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Anyway, as far as $Q_2$ goes, you don't need full knowledge of something for it to be useful. Think of physics, for example (which IMHO has worse chances to reach "full knowledge", whatever that could be). –  A.P. May 8 '13 at 8:34
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How can [insert any academician] be satisfied by an always partial knowledge of [insert any academic area]? –  Arthur Fischer May 8 '13 at 8:36
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$\large 1.$ I don't believe there is an answer to "what makes you satsified?" - We somehow look at that and we think that is beautiful, but there are plenty of answers to such questions based on free association.| $\large 2.$ What do you mean with philosophical point of view?| $\large 3.$ Mathematics is already huge, I posted a quote from Sawyer in the chat some months ago.| $\large 4.$ In the future, we will work as we always did: Get the big stuff, divide the work for thousands of people. –  Vladimir Putin May 13 '13 at 9:58

2 Answers 2

up vote 4 down vote accepted

@MphLee - May I add some new comments ?

You speak of math as human experience : this is a good point to start with. You quote also von Neumann statement's: it looks a little bit "wittgensteinian".

Try to link them; math is a game where you play with simbols, prove theorems, explore new concepts... If you live inside the math community (if you play the math game) you know well how it works.

What is the "sense" of this human activity or experience ?

You can find the answer in the field of philosophy, where you can find reflections on other human experiences : art, religion, ... Are we satisfied with available answers to this kind of reflections and questions ? I don't think so.

But math is also part of a bigger human activity: science. With "science game" we were able to build rockets and travel to the moon, to bulid atomic bomb (alas !), to calculate the earth's circumference a lot of time before Columbus (ignoring ancient Greek's calculation and using a wrong estimate) discovered the Americas.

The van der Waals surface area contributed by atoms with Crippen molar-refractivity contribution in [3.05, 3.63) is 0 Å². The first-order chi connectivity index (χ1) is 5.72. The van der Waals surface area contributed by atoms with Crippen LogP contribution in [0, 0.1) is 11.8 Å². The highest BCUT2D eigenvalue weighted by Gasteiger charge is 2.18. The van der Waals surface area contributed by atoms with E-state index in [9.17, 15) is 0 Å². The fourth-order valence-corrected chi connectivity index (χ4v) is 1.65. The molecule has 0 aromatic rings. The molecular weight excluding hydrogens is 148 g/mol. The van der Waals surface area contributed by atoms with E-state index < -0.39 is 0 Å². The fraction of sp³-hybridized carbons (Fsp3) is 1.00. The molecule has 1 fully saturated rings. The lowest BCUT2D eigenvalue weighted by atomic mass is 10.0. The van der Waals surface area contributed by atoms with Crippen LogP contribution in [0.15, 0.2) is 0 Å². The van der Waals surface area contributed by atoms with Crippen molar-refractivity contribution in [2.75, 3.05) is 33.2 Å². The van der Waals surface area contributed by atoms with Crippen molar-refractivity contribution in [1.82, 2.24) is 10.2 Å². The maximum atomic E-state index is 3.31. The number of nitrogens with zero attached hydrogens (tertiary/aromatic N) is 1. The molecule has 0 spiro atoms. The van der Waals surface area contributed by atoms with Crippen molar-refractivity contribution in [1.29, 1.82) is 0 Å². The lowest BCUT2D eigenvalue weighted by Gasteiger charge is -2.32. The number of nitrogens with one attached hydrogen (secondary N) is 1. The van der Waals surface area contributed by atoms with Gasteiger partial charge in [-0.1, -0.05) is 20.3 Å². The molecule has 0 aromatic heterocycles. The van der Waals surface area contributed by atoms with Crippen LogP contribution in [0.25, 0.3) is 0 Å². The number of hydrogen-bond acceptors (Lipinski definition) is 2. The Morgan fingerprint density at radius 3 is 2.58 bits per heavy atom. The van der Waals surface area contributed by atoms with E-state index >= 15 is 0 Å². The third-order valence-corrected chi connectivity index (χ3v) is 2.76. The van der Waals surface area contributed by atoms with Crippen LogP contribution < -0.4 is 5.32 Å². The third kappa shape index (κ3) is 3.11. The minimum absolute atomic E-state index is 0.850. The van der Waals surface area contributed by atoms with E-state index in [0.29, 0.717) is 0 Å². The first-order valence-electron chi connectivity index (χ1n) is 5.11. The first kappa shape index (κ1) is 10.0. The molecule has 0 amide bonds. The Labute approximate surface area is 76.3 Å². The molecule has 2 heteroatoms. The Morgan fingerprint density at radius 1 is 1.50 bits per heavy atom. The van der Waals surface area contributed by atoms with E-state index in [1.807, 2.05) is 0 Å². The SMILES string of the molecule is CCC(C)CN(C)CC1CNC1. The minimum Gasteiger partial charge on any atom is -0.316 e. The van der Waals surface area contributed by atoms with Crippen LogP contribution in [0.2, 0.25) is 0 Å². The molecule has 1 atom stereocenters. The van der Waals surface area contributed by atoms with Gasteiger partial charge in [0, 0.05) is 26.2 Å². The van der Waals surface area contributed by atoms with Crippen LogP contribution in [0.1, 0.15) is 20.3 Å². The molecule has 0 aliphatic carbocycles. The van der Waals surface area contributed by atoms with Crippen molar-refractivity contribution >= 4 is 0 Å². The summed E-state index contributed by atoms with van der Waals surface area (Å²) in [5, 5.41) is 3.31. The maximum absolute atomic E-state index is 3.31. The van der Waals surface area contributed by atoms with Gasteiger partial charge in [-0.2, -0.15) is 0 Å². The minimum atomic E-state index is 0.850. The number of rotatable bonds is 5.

Again, we can ask ourself what is the "sense" of science as human experience, but we may not ignore the fact that science (with the central role played in it by mathematics) is a "big game".

Both "games" grows with an impressive rate and you are right : how can I understand a field of knowledge like mathematics (or physics) if I'm not able to "manage" the total amount of mathematical knowledge ?

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Certo che puoi! Thanks for the comment. I need time to think about your answer. –  MphLee Dec 12 '13 at 17:52

I'm a student of mathematics at the third year undergraduate level.

Lets begin with what's unsatisfying. Example are when:

  • you perceive that a branch of math "isn't set up right", or
  • a theorem is clumsily worded or clumsily proved, possibly because the writer hasn't had enough exposure to adjacent fields, or
  • an author's definition is suboptimal for ease of expression, or
  • terminology/notation in the literature is inconsistent and there seems to no way to fix the problem - its like you can't win,

etc.

On the other hand, the existence of a huge mathematical universe is not unsatisfying. It's wondrous. I love the fact that there's always more to explore, always harder problems to face... in fact, at any level of difficulty, there's always progress to be made - its like a video game set in an enormously massive world that is just full of secrets, and it just stretches forever.

It can become pretty addictive. I'll leave you with the following quote.

Yeah, I used to think it was just recreational... then I started doin' it during the week... you know, simple stuff: differentiation, kinematics. Then I got into integration by parts... I started doin' it every night: path integrals, holomorphic functions. Now I'm on diophantine equations and sinking deeper into transfinite analysis. Don't let them tell you it's just recreational.

Fortunately, I can quit any time I want.

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Thanks for the answer. +1 –  MphLee May 14 '13 at 16:39